We have now become a credit obsessed society, we buy everything on credit, be it our house, car, day to day living expenses, or even our whims. However, it was not that long ago there were no credit cards or easy access to money, and people had little to no chance of getting credit to pay for expenses. This leads me to ask the question, did our forefathers have the right idea when it came to credit?
Credit has been around since the dawn of mankind in one form or another, and the concept is simple, you borrow money in order to buy something you want but can’t afford at the moment. It is only within the last 100 years or so, with the creation of credit cards, have we really changed what we borrow money for. Back “in the good old days”, people were taking out loans to fund business ventures or to buy property, yes there were other purposes for loans, but this was the main purpose of them.
The concept of debt has been around for 1,000’s of years, and traditionally you would get a loan from the aristocrats, the extremely wealthy, and sometimes a lending institution. But there were definitely more people than businesses, out there to lend the cash. It is also during these years, our finance system was heavily unregulated with no real consumer protections in place, meaning if you were unable to pay back your debts you were in a lot more strife.
It has not been unusual in history to see you selling your kids, your wife and even yourself into slavery if you are unable to pay your debts. In other time periods, you would literally be thrown into jail, and I am sure we all remember history class where we were taught about people selling themselves into indentured servitude in order to get themselves over to America. This is something that Australia, thankfully, does not have in this modern day.
When it came to borrowing money from a financial institution, they would generally only lend this money if it was for business purposes, and only for a short period of time. Not the 30+ years we have become used to. This was done, as banks had the fear of not getting their money back, leaving them open to the risk of going bankrupt. We have now created a mindset where banks and other large lending institutions are too big to fail, and the government will bail them out if something is to go wrong. Has this led to banks being willing to take more risks in order to charge higher interest rates?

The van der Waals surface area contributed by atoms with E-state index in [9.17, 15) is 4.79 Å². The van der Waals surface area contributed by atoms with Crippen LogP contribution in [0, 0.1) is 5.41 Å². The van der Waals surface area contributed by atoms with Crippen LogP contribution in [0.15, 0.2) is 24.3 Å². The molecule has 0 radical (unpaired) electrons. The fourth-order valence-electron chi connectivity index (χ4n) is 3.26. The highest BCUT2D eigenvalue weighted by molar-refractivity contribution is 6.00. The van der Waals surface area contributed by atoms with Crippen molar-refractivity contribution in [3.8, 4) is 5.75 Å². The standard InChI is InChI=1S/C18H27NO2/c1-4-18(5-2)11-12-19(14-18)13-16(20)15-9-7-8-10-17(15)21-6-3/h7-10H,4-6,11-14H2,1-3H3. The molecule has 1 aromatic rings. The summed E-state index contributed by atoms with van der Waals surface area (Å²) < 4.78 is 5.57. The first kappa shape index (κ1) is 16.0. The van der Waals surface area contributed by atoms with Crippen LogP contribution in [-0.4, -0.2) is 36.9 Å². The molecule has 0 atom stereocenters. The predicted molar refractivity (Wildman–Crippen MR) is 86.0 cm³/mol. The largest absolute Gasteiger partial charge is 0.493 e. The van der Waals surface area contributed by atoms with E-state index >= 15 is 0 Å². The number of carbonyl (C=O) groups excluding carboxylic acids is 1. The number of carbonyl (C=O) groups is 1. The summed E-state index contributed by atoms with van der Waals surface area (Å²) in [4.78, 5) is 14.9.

As time has passed, large scale lending has firmly become the domain of banks and other lending institutions, it is now rare to see an individual loan large amounts of money to others unless they are High Net Worth individuals who have ‘Money Managers’. Indeed since the early era of credit, we have seen debt evolve from being a necessary evil in order to purchase land, or growing a business, to now being a thing of convenience and social status. More and more people have become blasé to the amount of debt they take on and the long-term impacts of their financial decisions.
With the attitude change towards debt in the last few hundreds of years, we see more and more people take on high levels of debt which they will never repay. It is my belief today, we have and we no longer see debt as being our fault or even our responsibility; it is our entitlement to have the things we have. We have created this idea, that if you are unable to pay back your debt you will simply declare bankruptcy and be done with it, with little to no consequences, which is completely inaccurate. You can read more about this in my recent blog – Declaring Bankruptcy – A bleak outlook for individuals.
We have to accept, high consumer debt is here to stay, but I believe we should really change our attitude towards debt. I believe our forefathers did have the right idea when it came to credit, but maybe not their practices for getting the money back at all costs!
What do you think, did our forefathers have it right?
Rasad Merchant CPA
Strategy and Business Development Manager & Secretary of the Personal Insolvency Professionals Association (PIPA)
Rasad brings over 8 years’ experience working in the insolvency sector to Debt Cutter, where he is dedicated to achieving peak business performance. With a background as both a trusted business advisor, and as a business owner, Rasad uses his foresight to strategically manage business growth and opportunities.